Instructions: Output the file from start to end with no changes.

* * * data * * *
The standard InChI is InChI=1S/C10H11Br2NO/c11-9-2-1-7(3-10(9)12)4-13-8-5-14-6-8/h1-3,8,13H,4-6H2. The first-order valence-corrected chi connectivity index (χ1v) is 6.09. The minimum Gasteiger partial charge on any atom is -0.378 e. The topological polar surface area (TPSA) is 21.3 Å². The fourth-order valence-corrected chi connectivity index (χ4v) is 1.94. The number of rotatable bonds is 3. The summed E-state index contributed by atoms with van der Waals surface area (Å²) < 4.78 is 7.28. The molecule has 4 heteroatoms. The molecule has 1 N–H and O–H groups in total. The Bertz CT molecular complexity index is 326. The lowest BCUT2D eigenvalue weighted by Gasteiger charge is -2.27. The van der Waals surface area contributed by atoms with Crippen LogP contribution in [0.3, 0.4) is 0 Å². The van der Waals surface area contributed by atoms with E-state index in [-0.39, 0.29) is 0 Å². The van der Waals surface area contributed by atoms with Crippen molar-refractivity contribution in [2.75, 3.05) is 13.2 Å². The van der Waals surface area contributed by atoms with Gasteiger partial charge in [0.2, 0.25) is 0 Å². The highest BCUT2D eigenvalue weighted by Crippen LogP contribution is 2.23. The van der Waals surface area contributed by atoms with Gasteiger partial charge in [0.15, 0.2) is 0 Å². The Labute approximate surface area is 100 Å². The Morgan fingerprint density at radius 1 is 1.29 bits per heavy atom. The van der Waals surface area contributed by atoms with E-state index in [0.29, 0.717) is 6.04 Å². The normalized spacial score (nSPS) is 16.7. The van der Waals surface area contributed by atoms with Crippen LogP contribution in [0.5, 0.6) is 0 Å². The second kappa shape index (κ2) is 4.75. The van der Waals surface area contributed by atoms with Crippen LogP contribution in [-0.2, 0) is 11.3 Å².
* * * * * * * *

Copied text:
The standard InChI is InChI=1S/C10H11Br2NO/c11-9-2-1-7(3-10(9)12)4-13-8-5-14-6-8/h1-3,8,13H,4-6H2. The first-order valence-corrected chi connectivity index (χ1v) is 6.09. The minimum Gasteiger partial charge on any atom is -0.378 e. The topological polar surface area (TPSA) is 21.3 Å². The fourth-order valence-corrected chi connectivity index (χ4v) is 1.94. The number of rotatable bonds is 3. The summed E-state index contributed by atoms with van der Waals surface area (Å²) < 4.78 is 7.28. The molecule has 4 heteroatoms. The molecule has 1 N–H and O–H groups in total. The Bertz CT molecular complexity index is 326. The lowest BCUT2D eigenvalue weighted by Gasteiger charge is -2.27. The van der Waals surface area contributed by atoms with Crippen LogP contribution in [0.3, 0.4) is 0 Å². The van der Waals surface area contributed by atoms with E-state index in [-0.39, 0.29) is 0 Å². The van der Waals surface area contributed by atoms with Crippen molar-refractivity contribution in [2.75, 3.05) is 13.2 Å². The van der Waals surface area contributed by atoms with Gasteiger partial charge in [0.2, 0.25) is 0 Å². The highest BCUT2D eigenvalue weighted by Crippen LogP contribution is 2.23. The van der Waals surface area contributed by atoms with Gasteiger partial charge in [0.15, 0.2) is 0 Å². The Labute approximate surface area is 100 Å². The Morgan fingerprint density at radius 1 is 1.29 bits per heavy atom. The van der Waals surface area contributed by atoms with E-state index in [0.29, 0.717) is 6.04 Å². The normalized spacial score (nSPS) is 16.7. The van der Waals surface area contributed by atoms with Crippen LogP contribution in [0.5, 0.6) is 0 Å². The second kappa shape index (κ2) is 4.75. The van der Waals surface area contributed by atoms with Crippen LogP contribution in [-0.2, 0) is 11.3 Å².